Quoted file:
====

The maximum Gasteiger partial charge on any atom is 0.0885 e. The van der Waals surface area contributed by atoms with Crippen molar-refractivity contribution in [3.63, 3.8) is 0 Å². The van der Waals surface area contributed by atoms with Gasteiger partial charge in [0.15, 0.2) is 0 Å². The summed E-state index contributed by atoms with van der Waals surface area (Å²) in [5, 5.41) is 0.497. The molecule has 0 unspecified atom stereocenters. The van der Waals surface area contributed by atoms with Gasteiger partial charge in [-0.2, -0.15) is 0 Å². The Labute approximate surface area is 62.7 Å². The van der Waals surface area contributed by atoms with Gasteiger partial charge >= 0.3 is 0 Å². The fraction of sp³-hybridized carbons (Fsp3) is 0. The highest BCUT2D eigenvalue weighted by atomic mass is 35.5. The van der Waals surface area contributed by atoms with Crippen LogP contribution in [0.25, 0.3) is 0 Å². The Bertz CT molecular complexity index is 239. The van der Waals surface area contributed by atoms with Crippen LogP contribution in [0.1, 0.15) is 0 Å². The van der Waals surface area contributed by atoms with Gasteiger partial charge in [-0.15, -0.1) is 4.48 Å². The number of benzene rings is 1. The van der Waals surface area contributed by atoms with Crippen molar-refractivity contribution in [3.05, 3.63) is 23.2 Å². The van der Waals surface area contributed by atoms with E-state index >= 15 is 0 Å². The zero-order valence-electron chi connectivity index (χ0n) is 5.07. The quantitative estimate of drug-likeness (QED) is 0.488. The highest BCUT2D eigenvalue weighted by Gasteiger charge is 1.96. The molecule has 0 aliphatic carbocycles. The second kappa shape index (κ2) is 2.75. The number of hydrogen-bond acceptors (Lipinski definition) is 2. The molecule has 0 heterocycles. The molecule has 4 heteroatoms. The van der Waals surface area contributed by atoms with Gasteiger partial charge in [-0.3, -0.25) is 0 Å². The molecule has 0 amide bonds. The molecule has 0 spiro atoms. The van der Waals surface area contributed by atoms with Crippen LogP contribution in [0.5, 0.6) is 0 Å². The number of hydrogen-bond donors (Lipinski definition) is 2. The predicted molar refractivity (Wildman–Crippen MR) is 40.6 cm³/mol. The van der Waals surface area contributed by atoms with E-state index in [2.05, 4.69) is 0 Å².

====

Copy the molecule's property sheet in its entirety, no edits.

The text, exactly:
The maximum Gasteiger partial charge on any atom is 0.0885 e. The van der Waals surface area contributed by atoms with Crippen molar-refractivity contribution in [3.63, 3.8) is 0 Å². The van der Waals surface area contributed by atoms with Gasteiger partial charge in [0.15, 0.2) is 0 Å². The summed E-state index contributed by atoms with van der Waals surface area (Å²) in [5, 5.41) is 0.497. The molecule has 0 unspecified atom stereocenters. The van der Waals surface area contributed by atoms with Gasteiger partial charge in [-0.2, -0.15) is 0 Å². The Labute approximate surface area is 62.7 Å². The van der Waals surface area contributed by atoms with Gasteiger partial charge >= 0.3 is 0 Å². The fraction of sp³-hybridized carbons (Fsp3) is 0. The highest BCUT2D eigenvalue weighted by atomic mass is 35.5. The van der Waals surface area contributed by atoms with Crippen LogP contribution in [0.25, 0.3) is 0 Å². The Bertz CT molecular complexity index is 239. The van der Waals surface area contributed by atoms with Crippen LogP contribution in [0.1, 0.15) is 0 Å². The van der Waals surface area contributed by atoms with Gasteiger partial charge in [-0.15, -0.1) is 4.48 Å². The number of benzene rings is 1. The van der Waals surface area contributed by atoms with Crippen molar-refractivity contribution in [3.05, 3.63) is 23.2 Å². The van der Waals surface area contributed by atoms with E-state index >= 15 is 0 Å². The zero-order valence-electron chi connectivity index (χ0n) is 5.07. The quantitative estimate of drug-likeness (QED) is 0.488. The highest BCUT2D eigenvalue weighted by Gasteiger charge is 1.96. The molecule has 0 aliphatic carbocycles. The second kappa shape index (κ2) is 2.75. The number of hydrogen-bond acceptors (Lipinski definition) is 2. The molecule has 0 heterocycles. The molecule has 4 heteroatoms. The van der Waals surface area contributed by atoms with Gasteiger partial charge in [-0.3, -0.25) is 0 Å². The molecule has 0 amide bonds. The molecule has 0 spiro atoms. The van der Waals surface area contributed by atoms with Crippen LogP contribution in [0.5, 0.6) is 0 Å². The number of hydrogen-bond donors (Lipinski definition) is 2. The predicted molar refractivity (Wildman–Crippen MR) is 40.6 cm³/mol. The van der Waals surface area contributed by atoms with E-state index in [2.05, 4.69) is 0 Å².